Gladstone Institute

High-throughput Screens in Yeast to Identify Therapies for Parkinson’s Disease

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I am interested in understanding the mechanisms of toxicity of a small protein, alpha-synuclein, implicated in a number of neurological disorders, the most common of which is Parkinson’s disease (PD). Initially, I am conducting my studies in the baker’s yeast, a unicellular organism which has proven useful in the past for elucidating the basic mechanisms of human diseases. Subsequently, I will validate these studies in mammalian cells, which constitute a more physiologically relevant system. My first experimental model is genetically engineered “humanized” yeast that exhibits relevant features of alpha-synuclein physiology and pathology. Taking advantage of the availability of collections of a large number of yeast mutants and chemically diverse molecules, and the tractability of yeast cells, I am conducting genetic and pharmacologic screens to identify genes and small molecules that modulate the cellular toxicity of alpha-synuclein.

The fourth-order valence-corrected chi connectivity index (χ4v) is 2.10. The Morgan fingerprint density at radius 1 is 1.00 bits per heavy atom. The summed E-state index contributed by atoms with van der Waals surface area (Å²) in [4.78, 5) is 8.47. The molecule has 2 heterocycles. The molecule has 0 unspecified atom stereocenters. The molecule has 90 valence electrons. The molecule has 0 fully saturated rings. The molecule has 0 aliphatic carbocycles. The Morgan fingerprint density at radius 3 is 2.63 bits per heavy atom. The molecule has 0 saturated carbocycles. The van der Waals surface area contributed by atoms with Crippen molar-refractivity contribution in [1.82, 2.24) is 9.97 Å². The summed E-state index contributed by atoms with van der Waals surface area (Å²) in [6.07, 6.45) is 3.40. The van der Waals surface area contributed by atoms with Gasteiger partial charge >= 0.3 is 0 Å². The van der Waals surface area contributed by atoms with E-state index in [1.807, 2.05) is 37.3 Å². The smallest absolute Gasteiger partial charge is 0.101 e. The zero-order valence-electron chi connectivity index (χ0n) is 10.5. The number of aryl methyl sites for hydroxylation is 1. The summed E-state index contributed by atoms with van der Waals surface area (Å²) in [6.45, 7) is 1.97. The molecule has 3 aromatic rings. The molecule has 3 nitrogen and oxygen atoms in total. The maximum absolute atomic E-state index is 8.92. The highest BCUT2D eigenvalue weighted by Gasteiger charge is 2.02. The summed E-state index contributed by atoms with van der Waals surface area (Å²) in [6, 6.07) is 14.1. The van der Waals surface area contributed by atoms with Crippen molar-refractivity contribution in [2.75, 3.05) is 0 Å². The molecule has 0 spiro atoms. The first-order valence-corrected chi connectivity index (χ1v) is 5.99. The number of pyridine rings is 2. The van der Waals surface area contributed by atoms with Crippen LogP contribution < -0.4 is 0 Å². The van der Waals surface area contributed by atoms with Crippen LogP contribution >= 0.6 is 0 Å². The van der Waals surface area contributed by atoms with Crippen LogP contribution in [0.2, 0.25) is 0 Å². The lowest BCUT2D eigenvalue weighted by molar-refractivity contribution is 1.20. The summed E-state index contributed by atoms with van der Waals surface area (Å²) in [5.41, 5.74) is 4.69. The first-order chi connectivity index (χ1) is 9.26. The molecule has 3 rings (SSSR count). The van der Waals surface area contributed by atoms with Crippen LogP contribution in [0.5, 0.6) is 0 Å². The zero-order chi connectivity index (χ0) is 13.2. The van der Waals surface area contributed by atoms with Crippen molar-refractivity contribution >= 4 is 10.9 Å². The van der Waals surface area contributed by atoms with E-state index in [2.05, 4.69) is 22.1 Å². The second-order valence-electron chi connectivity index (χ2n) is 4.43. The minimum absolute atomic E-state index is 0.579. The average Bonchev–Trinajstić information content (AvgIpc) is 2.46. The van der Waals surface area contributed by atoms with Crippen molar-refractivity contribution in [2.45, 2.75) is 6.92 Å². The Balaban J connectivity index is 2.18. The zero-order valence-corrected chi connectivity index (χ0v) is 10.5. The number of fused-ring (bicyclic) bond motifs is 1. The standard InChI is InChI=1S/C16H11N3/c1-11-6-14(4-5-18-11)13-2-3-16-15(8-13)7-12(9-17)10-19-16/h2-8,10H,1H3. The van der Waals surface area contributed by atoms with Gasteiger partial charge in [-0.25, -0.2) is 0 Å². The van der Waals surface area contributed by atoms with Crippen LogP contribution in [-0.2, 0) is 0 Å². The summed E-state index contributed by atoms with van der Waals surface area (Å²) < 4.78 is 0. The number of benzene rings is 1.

Whereas genetic studies are valuable to understand the molecular mechanisms underlying toxicity, pharmacologic approaches can disclose lead compounds with potential therapeutic properties. These studies are complementary since genes that modulate the toxicity of alpha-synuclein may represent attractive therapeutic targets, whereas understanding the mode of action of bioactive molecules may help to elucidate pathogenic mechanisms of disease. Ultimately, I will test the efficacy of these genes and compounds to modulate alpha-synuclein toxicity in mammalian cells. Using these approaches, I expect to identify putative drug targets and bioactive molecules that might serve for the development of preventive or protective therapies for PD and other neurological disorders associated with alpha-synuclein.